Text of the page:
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Change the date: Adelaide celebrates Australia Day on January 25, January 26


The future of Australia Day looks increasingly uncertain but, in one capital city, residents can already celebrate the national holiday on a day that’s not January 26.

Last year, Adelaide City Council became the first council in Australia to spread its Australia Day celebrations over two days, giving residents the option to celebrate on either.

The council has confirmed it will continue the two-day celebration in 2024, saying it offers “something for everyone”.

The Aus Lights on the River 2024 program, run by the Australia Day Council of South Australia (ADCSA) and supported by the State Government and Adelaide City Council, will include light and sound installations, kid-friendly activities and a parade, as well as a “Morning of Mourning” smoking ceremony led by Ngarrindjeri and Kaurna cultural leader Uncle Moogy Sumner.

The events began on January 25 and will continue until the 26th.

More than 33,000 people are expected to attend the events, which were planned in consultation with First Nations people from the local area.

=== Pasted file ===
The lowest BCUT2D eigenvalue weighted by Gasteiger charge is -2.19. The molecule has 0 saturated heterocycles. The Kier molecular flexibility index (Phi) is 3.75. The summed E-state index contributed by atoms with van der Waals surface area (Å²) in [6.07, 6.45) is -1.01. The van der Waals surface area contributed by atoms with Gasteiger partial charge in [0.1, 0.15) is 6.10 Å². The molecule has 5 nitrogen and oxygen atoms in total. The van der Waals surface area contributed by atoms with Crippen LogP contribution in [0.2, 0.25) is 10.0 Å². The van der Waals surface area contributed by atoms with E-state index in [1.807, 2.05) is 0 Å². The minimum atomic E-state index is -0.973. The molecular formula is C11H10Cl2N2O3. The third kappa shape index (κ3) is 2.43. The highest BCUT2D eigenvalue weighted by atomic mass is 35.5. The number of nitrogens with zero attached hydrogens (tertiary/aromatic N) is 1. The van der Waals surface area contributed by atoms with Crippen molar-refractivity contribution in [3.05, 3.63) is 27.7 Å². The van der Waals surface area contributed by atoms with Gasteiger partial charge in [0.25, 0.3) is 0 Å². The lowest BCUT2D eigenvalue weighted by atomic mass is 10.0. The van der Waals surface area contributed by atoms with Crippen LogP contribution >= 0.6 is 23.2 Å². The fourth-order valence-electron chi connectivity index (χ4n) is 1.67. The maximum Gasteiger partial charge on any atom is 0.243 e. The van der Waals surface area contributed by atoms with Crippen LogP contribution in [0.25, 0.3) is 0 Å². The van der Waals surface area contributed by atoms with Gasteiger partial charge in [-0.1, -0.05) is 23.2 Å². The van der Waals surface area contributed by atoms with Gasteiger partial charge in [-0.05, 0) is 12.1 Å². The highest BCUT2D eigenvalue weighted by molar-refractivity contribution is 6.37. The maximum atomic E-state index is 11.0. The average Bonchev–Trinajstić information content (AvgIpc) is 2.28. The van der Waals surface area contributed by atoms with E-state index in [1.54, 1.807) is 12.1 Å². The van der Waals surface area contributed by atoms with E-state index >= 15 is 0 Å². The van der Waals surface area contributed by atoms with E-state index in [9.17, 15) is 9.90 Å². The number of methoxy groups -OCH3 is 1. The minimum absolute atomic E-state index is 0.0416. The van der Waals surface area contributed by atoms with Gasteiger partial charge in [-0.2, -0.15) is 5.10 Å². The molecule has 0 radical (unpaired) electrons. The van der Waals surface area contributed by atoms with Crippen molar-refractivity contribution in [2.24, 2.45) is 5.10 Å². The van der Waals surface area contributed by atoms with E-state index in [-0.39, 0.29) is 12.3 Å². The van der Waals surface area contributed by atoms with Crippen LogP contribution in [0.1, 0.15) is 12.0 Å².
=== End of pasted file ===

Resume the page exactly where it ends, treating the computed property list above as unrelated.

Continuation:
“We have consulted widely with the Australian community, business leaders and with our First Nations community,” ADCSA CEO Jan Chorley told Yahoo.

“They’ve signed off on this beautiful program that commences on the 25th and leads into the morning of the 26th.”

A number of alternative dates for Australia Day have been suggested, including January 1 (the date of federation), May 8 (which sounds like “mate”), May 26 (National Sorry Day) or any day to mark the end of summer.

Of course, there are also Aussies who believe Australia shouldn’t have a national day at all due to its history of colonisation.

Change is inevitable,” according to Jane Lydon, a history expert from the University of Western Australia, who said young Aussies increasingly support changing the national day.

“The public discussion has really been raised in recent years,” Professor Lydon previously told news.com.au.

“It’s part of a broader debate about our national history and acknowledging that there are different perspectives on it and what our First Nations think and feel.”



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